Do you know what I’ve discovered? The Devil is not at all like everybody thinks he is. First of all, his name is Murphy and he hates me. I can’t categorically prove this, but I think he’s trying to set me up. I have a suspicion that he has some under-the-table eternal deal with You Tube to promote some law that he established ages ago. He has an epigram that was apparently known to everyone but me for years that states: “Anything that can go wrong will go wrong.”
God has not helped this situation much with the way he built my physical body. I am only five feet tall, with boobs that easily weigh 30 pounds each even when I am a size eight. And all that upper body mass has to be carried around on freakishly tiny ankles (my ankles are the circumference of a kindergartener’s). I don’t help my case either because I’ve always had a penchant for big hair and spiked heels. Somewhere in the 60’s I got the mistaken impression that I could fool everyone into thinking I was 5’9″ tall if I wore the biggest wigs on the planet and purchased the highest heels money could buy. At my very worst, I looked like a top-heavy lollipop, and at my very best I looked like the chocolate stand-in for Dolly Parton or the Diana Ross doll with a boob job that had gotten out of control.
None of this means anything regarding what I am about to tell you unless I confess that I fall down all the time. I never get hurt. I am just that character in life who walks into a telephone pole and gets knocked unconscious in the middle of Tel Aviv, or takes a tumble down a flight of granite steps at a formal event. Or makes an entrance on stage as an actress and falls halfway through the steps — waist on down dangling beneath the elevated stage with upper torso facing an audience of 1600 people — while summarily announcing my line: “I’ve arrived; shall we go and greet the King and Queen now?”
One would think that I am a ditz, but au contraire — I am the most rod-up-your-ass-super-in-control human being you’ll ever meet. The primary reason this is so is that when I was growing up, older black folks constantly drilled into my head one overarching maxim: “White people are always watching you.” In other words: “Don’t fuck up in the slightest manner, child, because if you do, white folks’ll think we’re all like you; and then how the hell we supposed to survive The Man after that?” Consequently, I’m completely OCD about life. I take notes within notes on how to order my life on any given day. I hate surprises. I think wearing pants with a crease announces to the world a person is a fine upstanding citizen and wearing jeans is a character flaw. For years I ironed my underwear, and I stand by my religious conviction that going out of the house without impeccable makeup, or not being dressed to the nines, or not sporting my best, clean panties without holes (even to the grocery store) is a recipe for disaster.
Nothing is left to chance in my life. I am so good at organization and being in control, that I have made a very lucrative living by fixating on my obsession. I am what used to be called a “Girl Friday,” but in our current PC culture is called a Senior Executive Assistant — if you need it done today, I will have it for you yesterday and deliver it all wrapped up neatly in a bow. It is in this arena where the devil, Murphy, is trying to turn me into a cosmic joke!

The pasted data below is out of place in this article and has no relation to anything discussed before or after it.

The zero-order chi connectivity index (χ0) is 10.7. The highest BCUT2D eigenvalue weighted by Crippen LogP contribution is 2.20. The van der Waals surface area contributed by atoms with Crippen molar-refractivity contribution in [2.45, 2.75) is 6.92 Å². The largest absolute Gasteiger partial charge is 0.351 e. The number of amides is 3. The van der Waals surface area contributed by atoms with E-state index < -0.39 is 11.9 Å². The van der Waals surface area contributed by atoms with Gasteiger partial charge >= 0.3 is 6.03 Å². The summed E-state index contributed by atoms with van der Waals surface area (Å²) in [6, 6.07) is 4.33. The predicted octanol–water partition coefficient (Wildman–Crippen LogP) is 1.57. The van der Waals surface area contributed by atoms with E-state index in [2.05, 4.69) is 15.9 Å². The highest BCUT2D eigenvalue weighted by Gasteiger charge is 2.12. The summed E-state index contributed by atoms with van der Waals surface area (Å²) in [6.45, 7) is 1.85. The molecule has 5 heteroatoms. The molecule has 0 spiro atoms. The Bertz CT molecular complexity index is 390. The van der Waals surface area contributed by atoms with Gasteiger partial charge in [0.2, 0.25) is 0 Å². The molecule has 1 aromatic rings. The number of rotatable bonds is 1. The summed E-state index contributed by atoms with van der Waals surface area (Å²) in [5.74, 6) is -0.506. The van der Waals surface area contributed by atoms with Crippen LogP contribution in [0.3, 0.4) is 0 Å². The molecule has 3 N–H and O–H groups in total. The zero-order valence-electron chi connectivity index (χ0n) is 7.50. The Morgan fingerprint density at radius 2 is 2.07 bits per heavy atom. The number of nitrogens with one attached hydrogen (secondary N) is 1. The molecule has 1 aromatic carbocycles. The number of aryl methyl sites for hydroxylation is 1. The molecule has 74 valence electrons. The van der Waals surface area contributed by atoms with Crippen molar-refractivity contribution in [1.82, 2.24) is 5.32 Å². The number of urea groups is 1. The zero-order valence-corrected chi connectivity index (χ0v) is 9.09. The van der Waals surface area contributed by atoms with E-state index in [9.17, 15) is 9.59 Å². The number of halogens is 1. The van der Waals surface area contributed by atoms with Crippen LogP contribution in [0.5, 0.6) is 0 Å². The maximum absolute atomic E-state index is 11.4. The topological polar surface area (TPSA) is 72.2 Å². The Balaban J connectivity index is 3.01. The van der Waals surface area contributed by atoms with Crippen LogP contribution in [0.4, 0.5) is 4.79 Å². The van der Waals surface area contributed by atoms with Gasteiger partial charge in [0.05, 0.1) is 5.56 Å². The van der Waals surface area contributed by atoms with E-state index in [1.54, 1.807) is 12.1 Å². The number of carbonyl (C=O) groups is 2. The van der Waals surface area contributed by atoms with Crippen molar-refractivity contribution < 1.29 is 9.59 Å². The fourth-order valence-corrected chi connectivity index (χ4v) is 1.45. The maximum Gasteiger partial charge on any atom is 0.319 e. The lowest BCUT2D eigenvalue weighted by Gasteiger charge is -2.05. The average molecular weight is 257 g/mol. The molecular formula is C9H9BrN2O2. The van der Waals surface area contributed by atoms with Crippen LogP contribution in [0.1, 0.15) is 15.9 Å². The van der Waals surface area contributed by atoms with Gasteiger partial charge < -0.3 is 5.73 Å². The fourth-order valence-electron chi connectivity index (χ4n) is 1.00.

Many years ago, I took a job working for a wealthy executive as his scheduler and event planner. Everything about my persona in this job was in harmony and always “just so,” including my ensemble and makeup. Cosmetics were applied three times a day to always maintain a professional look. Black was worn on most days, because it was a given that I had to look as “put together” at the end of the day as I did when I started. Securely anchored wigs were the hair of choice so that my hair was always in place (I could travel through a hurricane or a tornado and my hair would come out looking the same way it went in).
One day I was asked to arrange and accompany The Boss on a same-day out-and-back business trip. It was the type of trip that was a perfect educational project for children, so The Boss included his two children who were seven and nine at the time. I methodically facilitated every detail through the agency that was sponsoring the event: the private jet, the VIP cars, the special protein meal for The Boss, the peanut butter and jelly sandwiches for his children, the age-appropriate in-flight movies for the kids’ entertainment, and the conference calls The Boss needed to participate in as we traveled.
I went over and over the game plan the night before the trip to make sure there were no loopholes or opportunities where Murphy’s Law (ML) could cause chaos in The Boss’ life or mine for that matter. I chose my outfit with care — all black pants suit (doesn’t show dirt or stains), deep-purple blouse (dark color camouflages makeup stains), pashmina scarf instead of a coat (enough for warmth but not cumbersome to carry), black kid gloves, Coach briefcase, Blackberry, wig #16 (professional/business woman’s weave), and the pièce de résistance — four-inch-spiked-heeled-“to-die-for-boots.”
When the morning came, ML struck hard and fast with the worst, unexpected snowstorm in years which dumped several feet of snow all over the region.
The severity of the storm had not been anticipated by the local weatherman the night before. But I had nothing to be concerned about because I had anticipated the possibility of this happening and had ordered a 4-wheel drive vehicle put on standby to drive us to the airport just in case normal vehicles couldn’t make the trip. (Oh yes, ladies and gentlemen — I am really that good!) As we passed dozens of town cars spun out of control on the road to the airport, I smugly congratulated myself that I had defeated the first attack from “ML” without even breaking a sweat. When we arrived at the terminal, all commercial flights had been cancelled, but not the private carriers. Once again, I was so pleased at how much I was in control of my world as the private plane took off for the illustrious event.
The venue was a professional skating rink, and the business event was the taping of former Olympic skaters who were performing on a national holiday show for a major TV network. When our group arrived, the rehearsal was already underway which meant the lights were all turned off backstage in the arena. As the stage manager quietly paraded The Boss, the assistant producer, The Boss’ children, and me (bringing up the rear), towards our seats just beyond the black-out curtains, everyone failed to mention to me that an extended, iced running strip was connected to the backstage carpet and started six yards off-stage to give the skaters a running head-start (ever wonder how the skaters come bursting onto the ice rink from off-stage with such great speed?).